Drug addiction is a complex disease, and knowing when to seek treatment can be challenging. This disease is characterized by uncontrollably seeking and using a substance despite any harmful consequences that may come about due to such use, according to the National Institute on Drug Abuse (NIDA).

Addiction can be effectively treated, but it’s not a simple process. An individual can’t simply abstain from using for a few days and kick their habit. Often, it’s a lifetime journey toward recovery, and treatment can teach individuals the tools they need to stay on track. Taking the first step toward recovery via a comprehensive treatment program is essential. There are many signs that could suggest a person may need professional help, and these signs can prompt individuals and their families to reach out for help.

How to Know When to Go to Treatment

Physical Signs

A common sign that a person is under the influence of some kind of substance is redness and/or glassiness of the eyes. Their pupils could be drastically different in size than they normally are. These are common symptoms that law enforcement officials look for in assessing if someone is driving under the influence. Cold, sweaty palms and shaking hands are also red flags when it comes to drug abuse, as are a running nose and a persistent cough.

An individual’s speech may become impaired, and they could begin to slur their words. Some substances can cause an opposite effect of sorts, a kind of hyperactivity and excessive talking.

Nausea, vomiting, and excessive sweating are other common indicators that a person could be under the influence of a drug, and they can also be symptoms of withdrawal. Withdrawal occurs when the body does not receive a substance it is accustomed to receiving in a timely manner. Withdrawal only arises in the case of physical dependence, which can be a sign of addiction; however, individuals who take certain prescription medications according to a doctor’s instructions can become dependent on the medications.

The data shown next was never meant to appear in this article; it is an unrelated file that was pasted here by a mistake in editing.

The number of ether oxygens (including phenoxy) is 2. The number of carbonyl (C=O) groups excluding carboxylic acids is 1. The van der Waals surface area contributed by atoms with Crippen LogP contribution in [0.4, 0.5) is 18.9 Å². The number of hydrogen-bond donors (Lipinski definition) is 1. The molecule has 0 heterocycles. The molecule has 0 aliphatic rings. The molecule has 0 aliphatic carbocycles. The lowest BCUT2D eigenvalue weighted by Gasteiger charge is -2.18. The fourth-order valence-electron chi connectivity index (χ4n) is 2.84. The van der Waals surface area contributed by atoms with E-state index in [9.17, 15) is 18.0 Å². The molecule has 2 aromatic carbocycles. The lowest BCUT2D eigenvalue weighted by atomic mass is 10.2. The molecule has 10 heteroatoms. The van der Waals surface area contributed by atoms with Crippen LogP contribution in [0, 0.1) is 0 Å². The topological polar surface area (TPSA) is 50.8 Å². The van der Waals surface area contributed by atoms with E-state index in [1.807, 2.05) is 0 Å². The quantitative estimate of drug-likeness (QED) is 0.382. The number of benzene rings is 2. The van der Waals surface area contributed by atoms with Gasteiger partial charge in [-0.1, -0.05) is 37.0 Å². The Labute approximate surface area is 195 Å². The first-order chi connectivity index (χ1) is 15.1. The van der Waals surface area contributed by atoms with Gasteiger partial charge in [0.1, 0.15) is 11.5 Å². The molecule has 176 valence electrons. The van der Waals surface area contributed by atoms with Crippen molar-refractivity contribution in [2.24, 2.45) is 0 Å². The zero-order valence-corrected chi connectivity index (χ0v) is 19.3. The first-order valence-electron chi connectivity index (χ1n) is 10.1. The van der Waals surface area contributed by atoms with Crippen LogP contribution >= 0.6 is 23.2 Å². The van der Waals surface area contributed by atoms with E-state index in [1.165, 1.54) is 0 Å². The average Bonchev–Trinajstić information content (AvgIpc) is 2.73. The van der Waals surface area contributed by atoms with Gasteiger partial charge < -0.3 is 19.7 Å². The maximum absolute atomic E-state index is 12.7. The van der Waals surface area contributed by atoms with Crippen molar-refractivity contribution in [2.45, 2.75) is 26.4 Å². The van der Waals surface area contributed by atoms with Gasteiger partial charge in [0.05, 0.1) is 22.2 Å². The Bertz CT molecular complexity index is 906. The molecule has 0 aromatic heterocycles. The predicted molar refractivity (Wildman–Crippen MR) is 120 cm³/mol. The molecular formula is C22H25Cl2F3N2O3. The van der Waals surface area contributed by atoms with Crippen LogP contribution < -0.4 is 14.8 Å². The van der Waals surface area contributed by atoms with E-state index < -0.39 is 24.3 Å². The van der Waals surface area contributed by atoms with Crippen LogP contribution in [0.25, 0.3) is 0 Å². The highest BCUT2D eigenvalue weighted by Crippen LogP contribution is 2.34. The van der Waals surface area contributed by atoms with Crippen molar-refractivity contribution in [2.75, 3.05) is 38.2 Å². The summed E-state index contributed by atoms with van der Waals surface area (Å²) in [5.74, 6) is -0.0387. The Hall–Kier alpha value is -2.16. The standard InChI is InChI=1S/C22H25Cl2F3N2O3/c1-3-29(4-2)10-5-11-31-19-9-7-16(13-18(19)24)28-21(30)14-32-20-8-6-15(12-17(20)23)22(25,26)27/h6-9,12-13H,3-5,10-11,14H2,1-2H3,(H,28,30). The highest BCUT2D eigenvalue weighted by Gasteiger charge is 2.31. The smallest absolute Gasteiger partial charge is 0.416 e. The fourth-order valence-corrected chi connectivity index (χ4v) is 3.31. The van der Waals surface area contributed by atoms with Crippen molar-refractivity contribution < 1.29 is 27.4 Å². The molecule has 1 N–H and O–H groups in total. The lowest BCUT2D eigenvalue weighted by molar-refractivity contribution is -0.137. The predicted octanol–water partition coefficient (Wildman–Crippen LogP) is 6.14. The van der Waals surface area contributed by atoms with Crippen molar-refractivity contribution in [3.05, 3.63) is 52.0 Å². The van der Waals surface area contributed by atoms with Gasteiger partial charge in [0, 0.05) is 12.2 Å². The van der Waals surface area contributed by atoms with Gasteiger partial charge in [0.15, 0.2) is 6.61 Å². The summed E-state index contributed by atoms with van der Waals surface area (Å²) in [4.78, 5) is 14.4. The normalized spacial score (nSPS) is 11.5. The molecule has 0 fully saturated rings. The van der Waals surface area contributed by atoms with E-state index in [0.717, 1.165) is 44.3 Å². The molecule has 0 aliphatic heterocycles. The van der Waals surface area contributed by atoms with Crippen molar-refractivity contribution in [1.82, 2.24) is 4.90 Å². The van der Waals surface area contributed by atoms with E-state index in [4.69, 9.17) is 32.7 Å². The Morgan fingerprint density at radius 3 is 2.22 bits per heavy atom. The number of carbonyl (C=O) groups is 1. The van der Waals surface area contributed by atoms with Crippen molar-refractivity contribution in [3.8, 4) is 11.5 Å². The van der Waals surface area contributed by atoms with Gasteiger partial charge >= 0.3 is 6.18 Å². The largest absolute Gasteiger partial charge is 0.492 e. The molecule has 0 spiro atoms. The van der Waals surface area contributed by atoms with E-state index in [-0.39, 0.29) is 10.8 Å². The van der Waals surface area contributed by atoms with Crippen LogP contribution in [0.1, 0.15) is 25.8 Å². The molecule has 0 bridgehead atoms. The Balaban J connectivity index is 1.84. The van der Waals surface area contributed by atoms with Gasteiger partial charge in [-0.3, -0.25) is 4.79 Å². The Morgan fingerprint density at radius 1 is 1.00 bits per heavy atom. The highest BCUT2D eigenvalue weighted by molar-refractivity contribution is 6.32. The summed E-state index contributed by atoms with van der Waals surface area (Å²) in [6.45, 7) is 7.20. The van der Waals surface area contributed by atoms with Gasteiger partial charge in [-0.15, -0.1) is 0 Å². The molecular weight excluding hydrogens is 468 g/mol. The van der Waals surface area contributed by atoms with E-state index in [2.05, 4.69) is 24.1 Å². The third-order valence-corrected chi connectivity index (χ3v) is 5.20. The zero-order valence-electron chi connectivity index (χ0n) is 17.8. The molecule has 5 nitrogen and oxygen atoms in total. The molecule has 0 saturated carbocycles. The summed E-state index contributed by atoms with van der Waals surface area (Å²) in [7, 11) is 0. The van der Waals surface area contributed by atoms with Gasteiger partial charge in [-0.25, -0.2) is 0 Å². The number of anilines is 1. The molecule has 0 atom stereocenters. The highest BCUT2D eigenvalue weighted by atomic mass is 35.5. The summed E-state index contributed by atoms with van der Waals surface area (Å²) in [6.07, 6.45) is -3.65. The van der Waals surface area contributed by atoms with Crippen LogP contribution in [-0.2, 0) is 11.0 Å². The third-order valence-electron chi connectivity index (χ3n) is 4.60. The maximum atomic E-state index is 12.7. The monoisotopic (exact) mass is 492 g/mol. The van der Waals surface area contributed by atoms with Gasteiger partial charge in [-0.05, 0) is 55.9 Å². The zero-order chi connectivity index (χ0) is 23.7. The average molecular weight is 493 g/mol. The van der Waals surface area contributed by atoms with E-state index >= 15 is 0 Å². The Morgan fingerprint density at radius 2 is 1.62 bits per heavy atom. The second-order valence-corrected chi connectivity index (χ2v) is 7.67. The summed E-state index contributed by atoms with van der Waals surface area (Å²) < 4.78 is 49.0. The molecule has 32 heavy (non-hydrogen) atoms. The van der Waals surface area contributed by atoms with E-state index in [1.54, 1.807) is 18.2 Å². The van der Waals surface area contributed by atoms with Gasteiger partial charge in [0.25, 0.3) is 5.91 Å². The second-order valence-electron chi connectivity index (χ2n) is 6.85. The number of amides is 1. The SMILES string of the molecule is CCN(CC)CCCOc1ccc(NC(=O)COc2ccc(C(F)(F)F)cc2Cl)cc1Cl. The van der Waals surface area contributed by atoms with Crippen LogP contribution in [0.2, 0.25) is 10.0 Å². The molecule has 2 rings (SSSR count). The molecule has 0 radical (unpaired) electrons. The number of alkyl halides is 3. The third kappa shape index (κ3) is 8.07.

Physical and Behavioral Signs

Changes in sleep patterns are common among those abusing drugs. Usually, an individual will have a difficult time sleeping and perhaps even suffer from insomnia. This can read as laziness to others. Eating habits may also be affected, usually in the form of loss of appetite and associated weight loss. A general decline in physical health can be a sign that an individual is struggling with substance abuse and/or addiction.

An increased tolerance for a substance is another physical indication that an individual may be abusing that substance. A person who is abusing drugs will need to take more and more of the drug over time to experience the same effects, which can lead to dangerously high doses that can result in overdose.

Behavioral Signs

Signs of Addiction

NIDA classifies addiction as a chronic, relapsing brain disease, and drugs can actually change the structure of the brain. This can cause a multitude of symptoms that serve as warning signs.

Physical dependence can be a glaring sign that an individual is addicted to a substance. The body will crave the substance, and these urges can become quite apparent to someone observing an individual who is experiencing these cravings. As mentioned, physical dependence is not the same thing as addiction, according to NIDA, but they very often go hand in hand.

A person who is physically dependent on a drug has difficultly functioning on a basic level if the substance is removed abruptly from their system, and withdrawal symptoms can be severe. Withdrawal symptoms include:

  • Restlessness
  • Trouble sleeping
  • Anger
  • Depression
  • Nervous behavior
  • Intestinal issues
  • Anxiety
  • Excessive sweating

Treatment for Substance Abuse and Addiction

Treatment is a viable option for those struggling with drug or alcohol abuse, allowing individuals to leave substance abuse in their past and embrace a healthier, more balanced future. It’s common for an individual struggling with addiction to think there is no way out of their situation, but that is simply not the case. Asking for help is the first and often most difficult step, according to NIDA. It takes determination and courage to admit that one need’s help, and it’s something that many people don’t think they can bring themselves to do. Oftentimes, family members and friends prompt an individual to reach out for the help they need.